Health MEC Nomafrench Mbombo with Hope Exchange managing director Peter Solomon and in-house social worker Charity Poole.
Health MEC Nomafrench Mbombo with Hope Exchange managing director Peter Solomon and in-house social worker Charity Poole.

Lack of IDs prevent homeless from registering to be vaccinated

By Shakirah Thebus Time of article published Jul 7, 2021

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Cape Town - The lack of Identification will be a stumbling block for the homeless to get vaccinated.

This was ascertained during a fact-finding visit by Health MEC Nomafrench Mbombo to the Hope Exchange Centre in Roeland Street, Zonnebloem, on Monday.

Hope Exchange managing director Peter Solomon said there were roughly 14 000 homeless people in the Cape Town metro.

“Our main objective is to help the homeless and we do that through a range of integrated and comprehensive social care services that has, as its objectives, want to improve the lives of those living on the streets, to promote human development and ultimately to end with reintegration and reunification of our homeless clients.”

In-house social worker, Charity Poole, said the centre provides ablution and laundry facilities, food and clothing, psycho-social support services as well as counselling and health-care services. The homeless clients are also assisted with applying for an identity document (ID) or grants they qualify for, as well as referrals to rehabilitation, shelter or old-age facilities.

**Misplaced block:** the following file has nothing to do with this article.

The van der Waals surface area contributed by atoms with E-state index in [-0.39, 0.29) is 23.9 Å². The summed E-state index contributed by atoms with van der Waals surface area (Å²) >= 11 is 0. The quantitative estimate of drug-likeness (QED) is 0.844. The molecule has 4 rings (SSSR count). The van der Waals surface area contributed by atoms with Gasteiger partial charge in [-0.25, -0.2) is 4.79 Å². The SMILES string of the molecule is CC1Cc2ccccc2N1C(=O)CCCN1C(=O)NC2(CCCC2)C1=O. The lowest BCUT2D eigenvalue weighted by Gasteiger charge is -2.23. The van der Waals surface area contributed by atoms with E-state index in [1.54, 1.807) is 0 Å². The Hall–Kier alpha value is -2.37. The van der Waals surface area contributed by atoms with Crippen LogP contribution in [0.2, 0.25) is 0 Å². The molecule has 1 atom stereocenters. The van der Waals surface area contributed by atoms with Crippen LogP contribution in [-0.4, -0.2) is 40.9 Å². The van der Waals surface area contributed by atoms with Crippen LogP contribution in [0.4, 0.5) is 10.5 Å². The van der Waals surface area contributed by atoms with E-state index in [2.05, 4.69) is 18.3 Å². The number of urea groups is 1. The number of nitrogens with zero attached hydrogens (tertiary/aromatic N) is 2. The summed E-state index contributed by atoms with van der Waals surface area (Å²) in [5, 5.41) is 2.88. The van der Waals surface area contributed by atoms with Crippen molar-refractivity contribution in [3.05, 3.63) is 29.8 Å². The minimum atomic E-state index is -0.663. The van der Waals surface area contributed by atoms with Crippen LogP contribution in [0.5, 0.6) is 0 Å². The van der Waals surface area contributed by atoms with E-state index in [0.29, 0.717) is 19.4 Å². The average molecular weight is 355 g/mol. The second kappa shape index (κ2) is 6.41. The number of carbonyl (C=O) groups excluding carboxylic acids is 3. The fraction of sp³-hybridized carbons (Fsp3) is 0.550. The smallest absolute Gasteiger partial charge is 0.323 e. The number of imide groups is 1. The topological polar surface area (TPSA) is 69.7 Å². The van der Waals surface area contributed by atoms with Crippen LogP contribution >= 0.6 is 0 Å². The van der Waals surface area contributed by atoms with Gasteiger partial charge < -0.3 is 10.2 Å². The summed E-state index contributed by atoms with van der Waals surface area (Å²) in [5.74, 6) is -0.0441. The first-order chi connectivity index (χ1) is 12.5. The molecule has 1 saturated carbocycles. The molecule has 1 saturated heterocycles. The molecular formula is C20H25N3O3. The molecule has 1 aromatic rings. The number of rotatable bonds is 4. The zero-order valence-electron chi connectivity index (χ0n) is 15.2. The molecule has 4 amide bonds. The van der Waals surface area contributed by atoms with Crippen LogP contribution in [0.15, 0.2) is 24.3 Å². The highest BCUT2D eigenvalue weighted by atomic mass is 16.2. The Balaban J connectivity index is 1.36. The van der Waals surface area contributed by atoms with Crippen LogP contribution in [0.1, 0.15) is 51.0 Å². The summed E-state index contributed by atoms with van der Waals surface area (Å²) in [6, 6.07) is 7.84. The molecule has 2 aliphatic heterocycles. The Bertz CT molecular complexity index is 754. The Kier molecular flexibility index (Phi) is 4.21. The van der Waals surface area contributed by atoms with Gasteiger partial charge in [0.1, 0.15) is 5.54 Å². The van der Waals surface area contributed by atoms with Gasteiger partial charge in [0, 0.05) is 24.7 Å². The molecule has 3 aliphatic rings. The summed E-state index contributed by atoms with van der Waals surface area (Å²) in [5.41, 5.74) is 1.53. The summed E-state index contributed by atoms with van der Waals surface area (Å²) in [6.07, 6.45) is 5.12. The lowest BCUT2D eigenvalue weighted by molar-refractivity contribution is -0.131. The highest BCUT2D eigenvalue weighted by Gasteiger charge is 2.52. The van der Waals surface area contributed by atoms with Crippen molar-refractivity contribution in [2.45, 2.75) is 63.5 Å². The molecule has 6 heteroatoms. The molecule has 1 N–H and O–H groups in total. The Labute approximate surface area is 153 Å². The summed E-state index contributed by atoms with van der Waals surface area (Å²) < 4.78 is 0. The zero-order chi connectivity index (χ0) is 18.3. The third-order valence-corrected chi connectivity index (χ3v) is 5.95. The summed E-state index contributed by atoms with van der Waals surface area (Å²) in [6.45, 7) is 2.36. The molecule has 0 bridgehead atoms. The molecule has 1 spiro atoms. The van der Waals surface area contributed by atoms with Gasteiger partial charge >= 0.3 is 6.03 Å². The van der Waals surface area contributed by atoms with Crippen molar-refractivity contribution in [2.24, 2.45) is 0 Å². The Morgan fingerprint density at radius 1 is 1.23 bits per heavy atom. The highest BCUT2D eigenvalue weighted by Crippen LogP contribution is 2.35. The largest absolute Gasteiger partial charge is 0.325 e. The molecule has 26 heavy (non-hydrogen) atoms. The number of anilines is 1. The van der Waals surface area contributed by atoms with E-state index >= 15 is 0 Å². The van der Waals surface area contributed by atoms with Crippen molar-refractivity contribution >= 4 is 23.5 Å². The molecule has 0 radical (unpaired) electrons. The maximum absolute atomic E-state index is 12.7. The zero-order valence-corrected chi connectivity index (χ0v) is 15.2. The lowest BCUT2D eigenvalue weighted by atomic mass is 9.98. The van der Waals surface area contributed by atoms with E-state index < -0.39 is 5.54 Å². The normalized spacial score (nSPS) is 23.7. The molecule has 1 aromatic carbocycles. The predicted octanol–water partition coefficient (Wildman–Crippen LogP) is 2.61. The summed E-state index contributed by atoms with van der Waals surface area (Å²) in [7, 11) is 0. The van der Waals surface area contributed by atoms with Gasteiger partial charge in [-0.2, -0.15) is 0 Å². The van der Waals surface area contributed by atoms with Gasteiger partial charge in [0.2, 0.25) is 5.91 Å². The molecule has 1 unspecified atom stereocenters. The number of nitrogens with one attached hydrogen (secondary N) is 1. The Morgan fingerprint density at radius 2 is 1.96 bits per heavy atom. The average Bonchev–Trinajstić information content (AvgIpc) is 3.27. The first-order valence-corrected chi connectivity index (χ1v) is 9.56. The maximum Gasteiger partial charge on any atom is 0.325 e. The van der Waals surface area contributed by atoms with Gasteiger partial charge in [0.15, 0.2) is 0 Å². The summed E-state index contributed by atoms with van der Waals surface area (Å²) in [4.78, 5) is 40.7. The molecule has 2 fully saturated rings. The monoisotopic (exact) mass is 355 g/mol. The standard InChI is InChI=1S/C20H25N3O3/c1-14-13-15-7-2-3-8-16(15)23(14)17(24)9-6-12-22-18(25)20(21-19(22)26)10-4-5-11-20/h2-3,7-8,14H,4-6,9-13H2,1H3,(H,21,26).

Advisory board member, the Reverend Annie Kirke said without an ID, homeless people could not register for the vaccine or to vote in the upcoming elections. Of the 98 clients, 59 did not have IDs.

“We’ve so far spoken to the SA Human Rights Commission who have been fully supportive of the reissuing of IDs so that voter and vaccine registration can take place for street-based people.”

Health MEC Nomafrench Mbombo said the objective of the visit was to assess how many people were eligible to receive the vaccine, reasons prohibiting eligible homeless people from registering, and interventions to address these challenges.

“The vulnerable people are generally who the state should be prioritising because all the other people, they are able to be independent but the role of the state constitutionally, is to prioritise the vulnerable and the homeless clients is one of those,” said Mbombo.

“Most of the time, people refuse but they don't know what they are refusing. It might be because of the lack of information. We have to check and see how we’re able to persuade them.”

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